Crown Lengthening

Dr. Romanita Ghilzon
Authored by:
Dr. Romanita Ghilzon

Underlying biology

The soft tissue attachment to the tooth, coronal to the periodontal ligament, is called the dentogingival complex (DGC, sometimes referred to as the ‘biologic width’). It consists of the dentogingival fibres (approx. 1mm in height) and the junctional epithelium (approx. 1mm, but can be as much as 9mm in height).  The term ‘biologic width’ was established as a synonym for the DGC.  The height of the DGC is, on average, 2.04 mm1.  In health, the supraosseous gingiva (SOG), consisting of the DGC and the free gingiva (gingival sulcus), is approximately 3 mm in height.

Actual clinical and histological evaluations of human specimens have shown that the biologic width can have widely varying dimensions. For example, the connective tissue attachment was found to range between 0.77 mm and 1.9 mm 5-7. Even greater variations have been found regarding the junctional epithelium and sulcus depth 3, 4, 8-10. In view of the variability of the dimensions of the SOG, the surgeon must employ a customized approach during crown lengthening surgery, when trying to relocate the DGC, in preparation for the placement of more apical restorations whose margins might otherwise ‘invade’ the biologic  attachment complex.

Clinical observation has determined that when restoration margins are placed either too deeply within the gingival sulcus (more than .5mm from the gingival margin) or too close to the DGC, a state of chronic inflammation occurs 12,13. In order to preserve the integrity of the DGC and prevent subsequent inflammatory disease (that can advance into more serious periodontal lesions or even cause chronic pain), it is recommended that a distance of 2 to 3 mm be maintained between any restoration margins and the alveolar bone 2-4. 

In cases where restorations are placed too close to the supra-ossoeous connective tissue and alveolar bone, the DGC migrates apically, resulting in loss of attachment, either due to gingival recession or through the formation of deeper pockets 13, 14. Alternatively, if the DGC is repositioned apically in a controlled manner, prior to the restorative treatment, the resulting sulcus is of minimal depth15.

Treatment planning

Before proceeding with surgical crown lengthening, the tooth to be treated as well as the adjacent teeth must be examined thoroughly, paying particular attention to various periodontal parameters.  The examination should include dental radiographs, periodontal status, and an occlusal analysis. Esthetic considerations should also be involved in the assessment. Phase I therapy, including restorative, endodontic and initial periodontal therapy, should be completed first. Ideally, if the final restoration will be a crown, the crown margins should be prepared and a temporary restoration should be fabricated prior to the surgical appointment. Often retention of the temporary restoration can be challenging at this stage.  This treatment sequence has the distinct advantage in that the surgeon does not have to estimate the extent of the osteoplasty and, therefore, avoids additional violation of the biologic width, which might occur subsequently, while finalizing the position of the restoration margins once the surgical site has healed.  At the same time, interdental accessibility increases significantly, when the existing temporary restoration can be removed during the surgical procedure.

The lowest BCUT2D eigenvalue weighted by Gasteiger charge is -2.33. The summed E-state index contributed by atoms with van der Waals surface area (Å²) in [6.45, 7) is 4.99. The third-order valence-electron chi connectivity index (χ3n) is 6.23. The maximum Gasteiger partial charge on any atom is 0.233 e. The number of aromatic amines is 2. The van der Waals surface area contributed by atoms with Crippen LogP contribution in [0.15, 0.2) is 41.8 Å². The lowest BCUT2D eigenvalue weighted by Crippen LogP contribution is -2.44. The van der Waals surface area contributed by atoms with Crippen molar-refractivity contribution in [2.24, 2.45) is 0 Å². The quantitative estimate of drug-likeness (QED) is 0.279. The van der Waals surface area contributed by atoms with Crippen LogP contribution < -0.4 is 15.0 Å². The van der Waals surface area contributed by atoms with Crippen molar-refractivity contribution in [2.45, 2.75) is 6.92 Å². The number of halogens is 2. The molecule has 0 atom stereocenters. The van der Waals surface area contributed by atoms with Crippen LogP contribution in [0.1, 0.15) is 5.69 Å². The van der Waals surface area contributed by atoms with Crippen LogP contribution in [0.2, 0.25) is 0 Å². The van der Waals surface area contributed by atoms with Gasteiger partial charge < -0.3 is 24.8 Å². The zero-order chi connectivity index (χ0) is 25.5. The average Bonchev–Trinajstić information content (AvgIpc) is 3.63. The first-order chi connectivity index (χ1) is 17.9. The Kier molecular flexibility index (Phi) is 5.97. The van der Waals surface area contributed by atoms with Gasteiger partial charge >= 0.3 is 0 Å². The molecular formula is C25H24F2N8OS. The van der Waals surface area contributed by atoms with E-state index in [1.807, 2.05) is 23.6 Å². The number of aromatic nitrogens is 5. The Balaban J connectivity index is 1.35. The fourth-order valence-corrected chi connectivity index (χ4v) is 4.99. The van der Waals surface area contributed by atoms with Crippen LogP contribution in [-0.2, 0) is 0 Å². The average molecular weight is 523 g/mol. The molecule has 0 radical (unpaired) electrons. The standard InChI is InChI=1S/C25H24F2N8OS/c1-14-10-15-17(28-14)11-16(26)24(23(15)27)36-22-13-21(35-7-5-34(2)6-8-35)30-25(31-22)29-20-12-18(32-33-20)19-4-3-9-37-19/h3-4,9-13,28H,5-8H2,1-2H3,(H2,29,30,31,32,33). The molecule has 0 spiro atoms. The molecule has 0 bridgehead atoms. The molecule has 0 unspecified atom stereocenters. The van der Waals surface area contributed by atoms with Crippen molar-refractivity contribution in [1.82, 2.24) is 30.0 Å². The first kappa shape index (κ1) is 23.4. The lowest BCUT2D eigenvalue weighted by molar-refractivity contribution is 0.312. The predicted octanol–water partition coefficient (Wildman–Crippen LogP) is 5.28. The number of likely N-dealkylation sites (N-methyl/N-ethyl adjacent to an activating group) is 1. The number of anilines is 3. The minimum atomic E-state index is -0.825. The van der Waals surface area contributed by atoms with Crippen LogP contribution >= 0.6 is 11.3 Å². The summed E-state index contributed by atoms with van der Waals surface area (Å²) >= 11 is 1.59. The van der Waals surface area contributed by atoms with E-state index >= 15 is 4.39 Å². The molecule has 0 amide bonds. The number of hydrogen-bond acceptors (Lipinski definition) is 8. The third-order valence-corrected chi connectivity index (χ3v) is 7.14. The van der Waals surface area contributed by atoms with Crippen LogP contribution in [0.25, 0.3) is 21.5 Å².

Indications for crown lengthening

  • Complete caries removal: Teeth with extensive, inaccessible subgingival caries, which is difficult to excavate, restore or treat endodontically.  
  • Any type of restoration margins which would violate the biologic width: Margins either submerged deep within pockets or too close to the alveolar bone.
  • Retention: Teeth with inadequate coronal tooth structure, which cannot be built-up sufficiently due to occlusal or other limitations.
  • Teeth with inadequate ferrule: Endodontically treated or severely damaged teeth must have an adequate ferrule, in order to be restored with crowns16, 17.  The ferrule corresponds to a 2mm vertical natural tooth structure, at least 1mm thick, which can retain the amalgam, composite or cast metal core of the future crown restoration.
  • Aesthetic crown lengthening: Apical relocation of the gingival margin around teeth in the aesthetic zone may be required due to other reasons such as lack of altered passive eruption, orthodontic treatment, prosthetics. Clinical crown-lengthening in most of these cases cannot be done simply by removal of gingival tissues, since the dimensions of the DGC could be such that the final margins will invade the DGC, resulting in chronic inflammation, etc.

Contraindications to Crown lengthening

  • Unrestorable teeth
  • Teeth with short roots
  • Teeth with inadequate bone support (mobile teeth)
  • If furcations would have to be exposed as a result of crown lengthening
  • If adjacent teeth would be destabilized as a result of crown lengthening
  • Teeth with inadequate attached keratinized gingiva (corrective grafting can be done in most of these cases, sometimes concurrently).



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Article Reviewed By

Dr. Michael Goldberg & Dr. Howard Tenenbaum